The next level is Level AA, which adds additional criteria to Level A. This focuses on website aesthetics, such as larger font sizes to increase readability. The final level is AAA. It’s a rather severe standard that is not recommended for most websites.
Don’t: Think Website Accessibility Is One And Done Just in case all of these A-listers weren’t confusing enough, there are also different versions of the criteria as it gets updated. With each update in WCAG criteria, as well as each update you make to your website, there is an opportunity for your website to slip out of compliance. The details between these versions matter, and the details of making sure each website update is accessible matter. Right now, the most current version is WCAG 2.1, but don’t get too comfortable if your website is WCAG 2.1 compliant because the next version, WCAG 2.2, is expected to drop this year, and an even bigger upgrade may be released in early 2022.
Do: Make It A Central Process Website accessibility needs to be central to your website process, not an afterthought. You want to work with a website partner who launches accessible websites right out of the gate. We’re not exaggerating by saying that you’d be starting at square one again if you launched an inaccessible website and then “planned to get it up to WCAG standards later.”
Don’t: Fix It With An App Remember that Level A focuses on clear website code? Good. Clear code enables screen readers to navigate your website and share information with users. This is why you can’t simply slap an accessibility app on a website, without paying attention to the foundational website bones, and then call it accessible.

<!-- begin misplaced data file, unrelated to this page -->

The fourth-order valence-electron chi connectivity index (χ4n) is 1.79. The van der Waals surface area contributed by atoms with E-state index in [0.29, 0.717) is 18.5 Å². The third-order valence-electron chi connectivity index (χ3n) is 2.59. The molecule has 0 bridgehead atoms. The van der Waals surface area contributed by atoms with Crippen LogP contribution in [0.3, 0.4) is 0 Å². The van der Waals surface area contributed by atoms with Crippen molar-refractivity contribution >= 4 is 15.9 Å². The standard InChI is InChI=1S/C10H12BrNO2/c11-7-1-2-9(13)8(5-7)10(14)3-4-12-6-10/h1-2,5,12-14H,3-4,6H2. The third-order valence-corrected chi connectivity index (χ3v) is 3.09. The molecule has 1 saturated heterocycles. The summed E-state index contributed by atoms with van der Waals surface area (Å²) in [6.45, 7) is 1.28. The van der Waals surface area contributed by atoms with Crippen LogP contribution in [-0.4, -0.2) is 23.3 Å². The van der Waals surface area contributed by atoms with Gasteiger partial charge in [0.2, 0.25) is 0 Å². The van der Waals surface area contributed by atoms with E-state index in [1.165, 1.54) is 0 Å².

Do: Take Action When evaluating a website services provider, or checking in with your current provider, ask questions and take action. Try these out: What WCAG standard do they use when launching their websites? How do they approach ongoing accessibility monitoring and maintenance?
You need to trust and rely on this partner as subject matter experts, because the technical requirements around this will continue to evolve. If they can’t answer simple questions like this, then you need to look for a new website provider.
Do: Keep The Receipts Are you already working with a website provider? If so, make sure you or your service provider are checking back in on the website at regular intervals to ensure it continues to meet current WCAG standards. Keep the “receipts;” you’ll need access to those regular accessibility check records. If you are the recipient of a demand letter, it can be helpful to have a paper trail that proves your ongoing commitment to website accessibility. If you’re taking a more hands-on approach, be aware that there are many, many different website accessibility scanning tools available today. By our last count, there were over 160 different options. Some aren’t out there to tell you whether you’re meeting WCAG standards; instead they’re built to show you a “failing” score that can miraculously only be resolved if you buy their products and services. Others may show a website as passing, but if you were to run the scan again at a different time of day, it might fail based on page speeds, load times, and integrations. While you might see ads that suggest otherwise, software alone won’t keep you on top of the updates. It takes a combination of people and systems to ensure ongoing accessibility compliance.
Do: Talk The Talk And Walk The Walk Include an accessibility statement on your website. This shows that accessibility is important to you and that you’re striving to make your website an inclusive place for people of all abilities. This seems straightforward, but, like an app, don’t include a statement on your website and call it accessible if you haven’t actuallybuilt an accessible website. There is no quick fix. A long-term website accessibility approach will help you mitigate risk and reach more renters.